U.S. Secretary of Transportation Mary E. Peters Announces New Steps to Improve FAA's Aviation Safety Program

An independent review team provides 13 recommended improvements to FAA safety programs.

U.S. Secretary of Transportation Mary E. Peters today directed the Federal Aviation Administration to implement 13 new safety recommendations from an independent review team tasked with reviewing the current U.S. aviation safety system.

“The mark of an effective safety system is its ability to constantly improve and adapt. Today, the Independent Review Team has delivered a blueprint that will assure continued safe skies ahead for America,” Secretary Peters said.

The Secretary said the team’s report confirms the basic approach to aviation safety in the United States has generated unprecedented results, but that there are ways to make the system even safer. She said the 13 recommendations in the report “will improve both the intensity and the integrity of the FAA’s safety program,” and that the agency will begin implementing the recommendations immediately.

A key recommendation by the review team, Secretary Peters committed that the FAA will have guidance in place by the end of the year to ensure that airworthiness directives and their deadlines are fully understood by all appropriate FAA officials and airlines.

Another recommendation called for more rigorous and systematic oversight of the FAA’s voluntary disclosure program. The Secretary noted that the FAA has changed its procedures to require senior managers to review voluntary disclosure reports. She said that moving forward, FAA also will implement use of a new automated data system to help track and ensure compliance.

The Independent Review Team also recommended new safeguards against FAA personnel developing “overly cozy” relationships with the airlines they regulate through regular audits of field offices where the managerial team has been in place for more than three years. “The intent is clear: make sure everyone understands that the only customer that matters in the end is the flying public,” Secretary Peters said.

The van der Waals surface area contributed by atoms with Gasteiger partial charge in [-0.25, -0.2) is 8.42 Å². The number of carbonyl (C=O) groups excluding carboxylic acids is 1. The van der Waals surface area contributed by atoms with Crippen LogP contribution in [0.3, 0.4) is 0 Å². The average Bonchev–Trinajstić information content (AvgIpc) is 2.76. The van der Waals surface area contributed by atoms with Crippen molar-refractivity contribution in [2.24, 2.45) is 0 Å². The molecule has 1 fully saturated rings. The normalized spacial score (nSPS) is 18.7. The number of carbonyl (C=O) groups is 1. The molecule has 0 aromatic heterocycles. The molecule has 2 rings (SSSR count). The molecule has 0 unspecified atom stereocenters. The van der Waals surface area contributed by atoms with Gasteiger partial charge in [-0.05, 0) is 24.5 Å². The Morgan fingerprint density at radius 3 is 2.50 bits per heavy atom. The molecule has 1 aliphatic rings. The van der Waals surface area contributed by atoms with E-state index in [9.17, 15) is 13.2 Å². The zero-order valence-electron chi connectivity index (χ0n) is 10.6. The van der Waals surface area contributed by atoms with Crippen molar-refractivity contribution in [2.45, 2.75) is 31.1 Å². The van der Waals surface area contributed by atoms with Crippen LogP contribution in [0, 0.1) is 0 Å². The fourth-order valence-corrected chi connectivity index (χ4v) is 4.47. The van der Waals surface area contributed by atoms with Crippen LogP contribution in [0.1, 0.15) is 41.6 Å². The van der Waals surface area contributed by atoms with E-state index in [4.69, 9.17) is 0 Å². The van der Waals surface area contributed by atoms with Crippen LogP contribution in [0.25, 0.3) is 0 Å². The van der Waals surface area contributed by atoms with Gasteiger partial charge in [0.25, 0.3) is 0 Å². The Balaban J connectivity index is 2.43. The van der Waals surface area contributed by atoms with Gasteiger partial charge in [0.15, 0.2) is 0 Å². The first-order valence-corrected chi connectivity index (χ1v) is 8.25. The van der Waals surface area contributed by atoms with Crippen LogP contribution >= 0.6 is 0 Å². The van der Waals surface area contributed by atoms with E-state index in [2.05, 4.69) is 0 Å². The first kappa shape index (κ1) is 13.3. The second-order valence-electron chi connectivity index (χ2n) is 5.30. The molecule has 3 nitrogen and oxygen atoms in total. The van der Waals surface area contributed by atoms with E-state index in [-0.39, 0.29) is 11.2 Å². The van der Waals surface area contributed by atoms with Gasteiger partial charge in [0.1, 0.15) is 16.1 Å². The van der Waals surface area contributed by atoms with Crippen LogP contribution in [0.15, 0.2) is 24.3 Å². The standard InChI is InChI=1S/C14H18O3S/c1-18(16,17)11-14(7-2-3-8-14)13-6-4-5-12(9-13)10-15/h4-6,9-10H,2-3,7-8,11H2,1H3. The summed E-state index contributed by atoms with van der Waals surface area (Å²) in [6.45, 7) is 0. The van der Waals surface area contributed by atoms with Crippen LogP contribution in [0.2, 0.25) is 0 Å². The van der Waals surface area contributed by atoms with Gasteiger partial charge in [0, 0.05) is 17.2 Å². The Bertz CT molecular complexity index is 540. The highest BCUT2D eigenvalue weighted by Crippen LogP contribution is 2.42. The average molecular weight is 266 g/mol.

Consistent with recommendations to improve the FAA’s safety culture, the Secretary also charged the agency with developing, and having underway within six months, a new training program for safety managers and inspectors.

By this time next year, the Secretary announced, the FAA will also have the results of the recommended study of the right balance between the time inspectors spend inputting and analyzing data and the time they spend in the field. “Understanding safety data is essential, but making sure it is accurate is vital,” the Secretary said.

Members of the Independent Review Team include Ambassador Edward W. Stimpson, who served as chairman; J. Randolph Babbitt; William O. McCabe; Malcolm K. Sparrow; and the Hon. Carl W. Vogt.

The access the Independent Review Team’s full report, go to www.dot.gov/affairs/IRT_Report.pdf.

The Independent Review Team’s 13 Aviation Safety Recommendations

Recommendation 1: The FAA should retain the right to ground any plane not in compliance with an applicable AD. Inspectors should not be required or expected to conduct any type of risk-assessment before taking action on AD non-compliance.

ACCEPTED – FAA’s ongoing review of AD compliance will address inspector requirements and expectations. The full AD review program will be implemented by December 30, 2008.

Recommendation 2: The FAA should provide timely information about new AD requirements, in advance of compliance dates, to all relevant FAA field offices. Those offices should then be responsive to any carrier that requests assistance in the form of progress-towards-compliance audits or reviews, in advance of the AD compliance dates.

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